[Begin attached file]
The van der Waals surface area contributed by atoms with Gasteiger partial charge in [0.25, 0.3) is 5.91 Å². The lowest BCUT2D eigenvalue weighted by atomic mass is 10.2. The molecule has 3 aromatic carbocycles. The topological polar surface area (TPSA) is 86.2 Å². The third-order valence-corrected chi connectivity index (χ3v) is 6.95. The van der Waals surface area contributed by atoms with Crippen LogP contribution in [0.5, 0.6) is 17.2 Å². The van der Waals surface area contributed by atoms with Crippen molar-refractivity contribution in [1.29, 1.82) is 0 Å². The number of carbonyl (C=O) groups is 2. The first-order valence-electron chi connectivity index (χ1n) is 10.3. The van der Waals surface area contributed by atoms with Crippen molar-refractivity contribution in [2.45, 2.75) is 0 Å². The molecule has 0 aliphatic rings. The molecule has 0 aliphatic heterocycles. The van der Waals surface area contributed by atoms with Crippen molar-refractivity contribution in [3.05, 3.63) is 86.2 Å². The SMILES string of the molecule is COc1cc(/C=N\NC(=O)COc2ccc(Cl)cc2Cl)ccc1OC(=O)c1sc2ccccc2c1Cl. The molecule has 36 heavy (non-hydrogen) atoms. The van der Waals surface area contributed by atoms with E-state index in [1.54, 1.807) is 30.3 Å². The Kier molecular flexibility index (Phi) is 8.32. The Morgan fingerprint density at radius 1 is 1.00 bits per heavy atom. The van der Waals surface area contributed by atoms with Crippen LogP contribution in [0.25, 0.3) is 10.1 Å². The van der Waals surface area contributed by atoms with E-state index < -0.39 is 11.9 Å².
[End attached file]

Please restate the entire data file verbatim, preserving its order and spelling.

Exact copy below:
The van der Waals surface area contributed by atoms with Gasteiger partial charge in [0.25, 0.3) is 5.91 Å². The lowest BCUT2D eigenvalue weighted by atomic mass is 10.2. The molecule has 3 aromatic carbocycles. The topological polar surface area (TPSA) is 86.2 Å². The third-order valence-corrected chi connectivity index (χ3v) is 6.95. The van der Waals surface area contributed by atoms with Crippen LogP contribution in [0.5, 0.6) is 17.2 Å². The van der Waals surface area contributed by atoms with Crippen molar-refractivity contribution in [1.29, 1.82) is 0 Å². The number of carbonyl (C=O) groups is 2. The first-order valence-electron chi connectivity index (χ1n) is 10.3. The van der Waals surface area contributed by atoms with Crippen molar-refractivity contribution in [2.45, 2.75) is 0 Å². The molecule has 0 aliphatic rings. The molecule has 0 aliphatic heterocycles. The van der Waals surface area contributed by atoms with Crippen molar-refractivity contribution in [3.05, 3.63) is 86.2 Å². The SMILES string of the molecule is COc1cc(/C=N\NC(=O)COc2ccc(Cl)cc2Cl)ccc1OC(=O)c1sc2ccccc2c1Cl. The molecule has 36 heavy (non-hydrogen) atoms. The van der Waals surface area contributed by atoms with E-state index in [1.54, 1.807) is 30.3 Å². The Kier molecular flexibility index (Phi) is 8.32. The Morgan fingerprint density at radius 1 is 1.00 bits per heavy atom. The van der Waals surface area contributed by atoms with Crippen LogP contribution in [0.25, 0.3) is 10.1 Å². The van der Waals surface area contributed by atoms with E-state index < -0.39 is 11.9 Å².